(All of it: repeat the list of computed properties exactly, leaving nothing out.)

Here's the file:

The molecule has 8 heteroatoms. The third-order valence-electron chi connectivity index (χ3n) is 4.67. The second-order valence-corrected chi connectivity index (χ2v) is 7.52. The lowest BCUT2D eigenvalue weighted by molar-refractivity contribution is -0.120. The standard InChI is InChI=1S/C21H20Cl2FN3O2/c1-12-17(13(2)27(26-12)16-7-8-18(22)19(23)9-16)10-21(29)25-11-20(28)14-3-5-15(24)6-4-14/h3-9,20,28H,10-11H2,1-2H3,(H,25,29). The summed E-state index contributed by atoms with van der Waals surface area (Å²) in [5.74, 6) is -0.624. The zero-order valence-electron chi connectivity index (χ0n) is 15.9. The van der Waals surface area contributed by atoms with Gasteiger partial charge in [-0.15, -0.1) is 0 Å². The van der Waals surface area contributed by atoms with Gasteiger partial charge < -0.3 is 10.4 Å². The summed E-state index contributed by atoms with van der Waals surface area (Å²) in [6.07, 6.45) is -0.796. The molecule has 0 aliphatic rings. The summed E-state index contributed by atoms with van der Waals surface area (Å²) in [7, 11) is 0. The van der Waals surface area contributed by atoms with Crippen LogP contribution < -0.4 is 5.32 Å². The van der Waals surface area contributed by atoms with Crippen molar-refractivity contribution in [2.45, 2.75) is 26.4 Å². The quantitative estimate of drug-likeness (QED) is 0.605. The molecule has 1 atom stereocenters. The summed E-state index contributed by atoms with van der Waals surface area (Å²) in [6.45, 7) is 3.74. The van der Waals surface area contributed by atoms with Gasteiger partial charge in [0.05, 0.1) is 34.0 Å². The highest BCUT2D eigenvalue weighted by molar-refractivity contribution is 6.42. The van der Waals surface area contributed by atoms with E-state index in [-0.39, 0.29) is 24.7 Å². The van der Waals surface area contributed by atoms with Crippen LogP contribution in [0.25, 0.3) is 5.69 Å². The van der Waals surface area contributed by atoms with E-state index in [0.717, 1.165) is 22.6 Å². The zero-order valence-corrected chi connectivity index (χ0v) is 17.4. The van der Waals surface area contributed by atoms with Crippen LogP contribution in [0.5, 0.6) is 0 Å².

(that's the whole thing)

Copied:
The molecule has 8 heteroatoms. The third-order valence-electron chi connectivity index (χ3n) is 4.67. The second-order valence-corrected chi connectivity index (χ2v) is 7.52. The lowest BCUT2D eigenvalue weighted by molar-refractivity contribution is -0.120. The standard InChI is InChI=1S/C21H20Cl2FN3O2/c1-12-17(13(2)27(26-12)16-7-8-18(22)19(23)9-16)10-21(29)25-11-20(28)14-3-5-15(24)6-4-14/h3-9,20,28H,10-11H2,1-2H3,(H,25,29). The summed E-state index contributed by atoms with van der Waals surface area (Å²) in [5.74, 6) is -0.624. The zero-order valence-electron chi connectivity index (χ0n) is 15.9. The van der Waals surface area contributed by atoms with Gasteiger partial charge in [-0.15, -0.1) is 0 Å². The van der Waals surface area contributed by atoms with Gasteiger partial charge < -0.3 is 10.4 Å². The summed E-state index contributed by atoms with van der Waals surface area (Å²) in [6.07, 6.45) is -0.796. The molecule has 0 aliphatic rings. The summed E-state index contributed by atoms with van der Waals surface area (Å²) in [7, 11) is 0. The van der Waals surface area contributed by atoms with Crippen LogP contribution < -0.4 is 5.32 Å². The van der Waals surface area contributed by atoms with Crippen molar-refractivity contribution in [2.45, 2.75) is 26.4 Å². The quantitative estimate of drug-likeness (QED) is 0.605. The molecule has 1 atom stereocenters. The summed E-state index contributed by atoms with van der Waals surface area (Å²) in [6.45, 7) is 3.74. The van der Waals surface area contributed by atoms with Gasteiger partial charge in [0.05, 0.1) is 34.0 Å². The highest BCUT2D eigenvalue weighted by molar-refractivity contribution is 6.42. The van der Waals surface area contributed by atoms with E-state index in [-0.39, 0.29) is 24.7 Å². The van der Waals surface area contributed by atoms with Crippen LogP contribution in [0.25, 0.3) is 5.69 Å². The van der Waals surface area contributed by atoms with E-state index in [0.717, 1.165) is 22.6 Å². The zero-order valence-corrected chi connectivity index (χ0v) is 17.4. The van der Waals surface area contributed by atoms with Crippen LogP contribution in [0.5, 0.6) is 0 Å².